Even a simple test that involves scraping a small amount of wax from the base a ski or snowboard could make a big difference in performance.

Although national sports organizations have pledged not to use C8s during competitions in Falun, Sweden, earlier this month, the Norwegian news agency NRK reported that the International Ski Federation confirmed the presence C8s on equipment at a recent competition that took place in Falun. This included Olympians from Norway and Sweden. Authorities have not revealed the identities of the ski-tainted competitors.

With strict enforcement Canada’s snow-sport federations realized that they needed to improve their technological approaches to skiing and board preparation. The pandemic caused athletes to stop training and many other activities. This led to innovation that Mr. Chisholm believes is already paying off.

We have a fairly European-based sports system. When COVID made it impossible for us to travel to Europe, it forced us to centralize what we have here in Canada. He is not only a biathlon Canada representative, but he also serves as the ski-board technology coordinator for Own the Podium. The national non-profit dedicated helping Canada win more Paralympic, Olympic, and Olympic medals.

In August 2020, techs from Alpine Canada and Nordiq Canada, Biathlon Canada, and Canada’s national snowboard cross team moved into a new laboratory and workshop in Canmore Alta. They could learn from each others, share their techniques, and brainstorm together.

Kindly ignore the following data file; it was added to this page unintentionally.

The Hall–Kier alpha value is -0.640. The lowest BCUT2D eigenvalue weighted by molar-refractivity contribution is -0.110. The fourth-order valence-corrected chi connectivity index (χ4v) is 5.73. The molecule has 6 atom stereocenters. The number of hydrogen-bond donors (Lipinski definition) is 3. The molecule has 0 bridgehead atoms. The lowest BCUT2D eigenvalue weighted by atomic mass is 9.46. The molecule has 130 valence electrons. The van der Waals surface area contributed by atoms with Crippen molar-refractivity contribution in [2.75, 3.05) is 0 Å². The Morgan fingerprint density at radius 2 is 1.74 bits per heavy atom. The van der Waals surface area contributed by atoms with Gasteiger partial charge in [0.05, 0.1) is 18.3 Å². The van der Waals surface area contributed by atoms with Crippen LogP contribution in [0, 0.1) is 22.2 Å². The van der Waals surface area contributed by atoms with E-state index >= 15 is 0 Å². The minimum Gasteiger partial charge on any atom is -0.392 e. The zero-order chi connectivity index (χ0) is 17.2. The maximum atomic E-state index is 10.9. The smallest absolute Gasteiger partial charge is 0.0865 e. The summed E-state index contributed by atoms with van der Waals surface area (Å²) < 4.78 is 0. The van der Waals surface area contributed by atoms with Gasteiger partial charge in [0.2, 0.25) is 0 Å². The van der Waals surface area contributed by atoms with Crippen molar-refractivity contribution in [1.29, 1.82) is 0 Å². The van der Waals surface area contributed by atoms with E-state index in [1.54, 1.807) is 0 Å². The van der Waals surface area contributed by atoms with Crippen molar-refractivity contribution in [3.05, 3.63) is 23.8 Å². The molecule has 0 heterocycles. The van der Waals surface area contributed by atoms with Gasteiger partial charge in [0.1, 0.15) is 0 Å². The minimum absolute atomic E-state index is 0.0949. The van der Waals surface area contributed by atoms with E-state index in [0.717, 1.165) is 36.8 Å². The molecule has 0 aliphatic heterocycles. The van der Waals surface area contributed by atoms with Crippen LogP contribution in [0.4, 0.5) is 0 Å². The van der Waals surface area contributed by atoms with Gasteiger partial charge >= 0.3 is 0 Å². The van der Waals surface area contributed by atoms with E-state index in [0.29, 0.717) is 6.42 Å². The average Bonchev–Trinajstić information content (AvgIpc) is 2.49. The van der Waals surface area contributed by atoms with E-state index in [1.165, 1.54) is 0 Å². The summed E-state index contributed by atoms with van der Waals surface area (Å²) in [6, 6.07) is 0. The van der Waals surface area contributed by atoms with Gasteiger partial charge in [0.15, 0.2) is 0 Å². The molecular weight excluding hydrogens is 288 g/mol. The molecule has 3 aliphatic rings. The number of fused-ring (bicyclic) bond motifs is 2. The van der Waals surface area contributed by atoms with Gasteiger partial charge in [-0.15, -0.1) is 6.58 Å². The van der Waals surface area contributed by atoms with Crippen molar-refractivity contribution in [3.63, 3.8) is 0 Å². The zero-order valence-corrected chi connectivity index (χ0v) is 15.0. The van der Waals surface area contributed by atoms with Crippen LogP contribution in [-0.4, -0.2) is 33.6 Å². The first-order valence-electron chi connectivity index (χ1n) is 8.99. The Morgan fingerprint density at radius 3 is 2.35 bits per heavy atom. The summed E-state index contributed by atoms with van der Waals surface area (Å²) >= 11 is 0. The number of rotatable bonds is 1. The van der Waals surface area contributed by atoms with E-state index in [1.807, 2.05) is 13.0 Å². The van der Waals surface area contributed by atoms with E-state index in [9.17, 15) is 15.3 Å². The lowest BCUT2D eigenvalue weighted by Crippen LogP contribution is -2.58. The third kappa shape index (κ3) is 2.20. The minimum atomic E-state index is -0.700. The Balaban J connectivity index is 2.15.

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Blake Lewis, lead technician for the snowboardcross team, said that there are between 30 and 40 things that we need to be aware of that are always changing. There is a lot to be learned and tested.

Blake Lewis and Mr. Chisholm are the lead technicians for snowboard cross.Handout

The new research-and-development hub, officially known by the Ski Technicians Association of Canada Centre of Excellence (or STAC COE), is partially funded by Own the Podium. This group works with National Sports Organizations to prioritize investments in ventures that could increase medal counts.

They look a lot like a cigarette. Dragons DenMr. Lewis stated that Own the Podiums input to the Centres activities was very common. We say, “Hey, we have this idea.” They poke holes in it and challenge us. They will fund it or help us find funding.

The techs are reluctant to talk too much about their experiences working together. Mr. Lewis stated that national teams have advantages for shorter windows and that they want to keep theirs for the window that they have.

Mr. Chisolm agreed. He stated that ski performance will be very different between countries for the first two seasons after the ban. He admitted that he spent a lot time using high-end computer-controlled grinders to imprint different microscopic patterns onto the bases of skis.

The bottom of your skis is not as smooth and smooth as glass, he said. There is a structure to it, as well as different shapes and depths. We have a lot of options. One pattern might be good for damp, warm conditions that channel water away from the skis base. A different pattern would work better in dry, cold conditions.

Fluorocarbons can be used as a band-aid. They can be used to cover up any less-than-great ski preparation work and make the skis run very well. We don’t have that anymore, so it’s going to be about finding what the next best thing is, Mr. Chisholm stated. There will be some things that are good in the new era we are entering, but it will be a difficult task to find them.

He added that the Centre of Excellence is an example of the power of collaboration across different sports disciplines. It will give us an advantage we didn’t have going into the Olympics. We may not have the best, but we will be right there with everyone else at Olympics because of what happened at the COE.